First hearing on public views of deregulation set last night

Second is to be held tonight in Baltimore

Electric power

August 17, 1999|By Shanon D. Murray | Shanon D. Murray,SUN STAFF

The public was to get its first chance to comment last night in Annapolis on a settlement backed by the Baltimore Gas and Electric Co. to deregulate the electric industry in Maryland.

A second hearing will be held tonight at 7 o'clock in Baltimore at the War Memorial Building at 101 N. Gay St. The last hearing is set for 7 p.m. Thursday at the Harford County Multi-Purpose Building at 2 S. Bond St. in Bel Air.

Along with BGE representatives, officials from the People's Counsel's office, which supports the settlement, are expected to attend the hearings.

Thomas W. Kinnane, an attorney for the Mid-Atlantic Power Supply Association (MAPSA) of New Jersey, a group of companies that want to sell power in Maryland and that oppose the settlement, said his client has not decided if it will attend the hearings.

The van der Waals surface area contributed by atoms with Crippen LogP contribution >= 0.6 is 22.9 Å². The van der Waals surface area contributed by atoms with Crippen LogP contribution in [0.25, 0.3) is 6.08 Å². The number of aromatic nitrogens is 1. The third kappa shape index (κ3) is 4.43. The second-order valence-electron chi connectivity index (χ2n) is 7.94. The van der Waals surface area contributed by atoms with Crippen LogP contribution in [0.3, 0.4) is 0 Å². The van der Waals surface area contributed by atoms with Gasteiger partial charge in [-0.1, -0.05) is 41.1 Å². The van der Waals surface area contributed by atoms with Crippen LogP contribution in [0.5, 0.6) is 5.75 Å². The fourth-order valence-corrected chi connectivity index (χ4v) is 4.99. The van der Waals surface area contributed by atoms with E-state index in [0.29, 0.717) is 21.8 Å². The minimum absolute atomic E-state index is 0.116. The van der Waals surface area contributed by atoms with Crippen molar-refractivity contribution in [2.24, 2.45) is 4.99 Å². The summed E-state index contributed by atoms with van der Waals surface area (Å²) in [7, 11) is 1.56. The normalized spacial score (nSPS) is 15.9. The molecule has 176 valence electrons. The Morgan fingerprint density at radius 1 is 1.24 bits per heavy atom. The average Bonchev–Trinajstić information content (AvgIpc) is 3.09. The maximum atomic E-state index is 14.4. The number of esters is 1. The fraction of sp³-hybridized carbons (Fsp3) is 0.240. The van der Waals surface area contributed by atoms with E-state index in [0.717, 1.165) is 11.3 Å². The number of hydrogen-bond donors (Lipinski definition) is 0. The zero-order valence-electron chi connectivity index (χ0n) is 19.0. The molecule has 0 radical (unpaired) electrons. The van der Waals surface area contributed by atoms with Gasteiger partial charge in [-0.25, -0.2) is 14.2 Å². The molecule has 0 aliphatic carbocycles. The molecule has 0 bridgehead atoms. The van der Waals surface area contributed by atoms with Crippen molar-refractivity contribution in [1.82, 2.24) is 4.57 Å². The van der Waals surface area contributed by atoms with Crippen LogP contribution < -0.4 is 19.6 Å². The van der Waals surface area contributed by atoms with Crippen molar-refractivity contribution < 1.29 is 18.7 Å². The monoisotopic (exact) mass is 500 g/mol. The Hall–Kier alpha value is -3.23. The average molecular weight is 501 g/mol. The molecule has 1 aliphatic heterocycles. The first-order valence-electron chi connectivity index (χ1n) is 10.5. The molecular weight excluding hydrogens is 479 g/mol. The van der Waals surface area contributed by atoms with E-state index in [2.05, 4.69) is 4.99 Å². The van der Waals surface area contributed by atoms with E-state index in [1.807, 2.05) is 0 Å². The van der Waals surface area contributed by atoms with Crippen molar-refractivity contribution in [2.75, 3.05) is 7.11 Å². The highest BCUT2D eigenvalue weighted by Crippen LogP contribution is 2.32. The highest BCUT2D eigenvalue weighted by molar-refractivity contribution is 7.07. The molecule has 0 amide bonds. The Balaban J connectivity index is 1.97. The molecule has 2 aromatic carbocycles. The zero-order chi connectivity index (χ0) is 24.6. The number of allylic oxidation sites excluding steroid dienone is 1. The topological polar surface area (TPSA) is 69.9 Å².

Only one of the five PSC commissioners will attend each of the hearings, said Glenn Ivey, the panel's chairman, who said the sessions will be an "open mike" night for the public.

The proposed settlement features a 6.5 percent rate cut fixed for six years for residential BGE customers. In return, BGE would receive $528 million in "stranded costs" that the agreement says the company would receive from all of its customers as partial repayment for what it has spent building power plants.

MAPSA contends that the deal will not allow for competition once consumers can choose their power provider next July because the "shopping credit" of 4.3 cents -- the amount charged customers on their monthly bills for the production of electricity -- is too low.

The PSC wrapped up three days of evidentiary hearings last week where the settlement's supporters and opponents presented their views.

Written closing arguments in the hearings are due Aug. 30, and rebuttals are set for Sept. 8.

The commission is to issue a decision in October.

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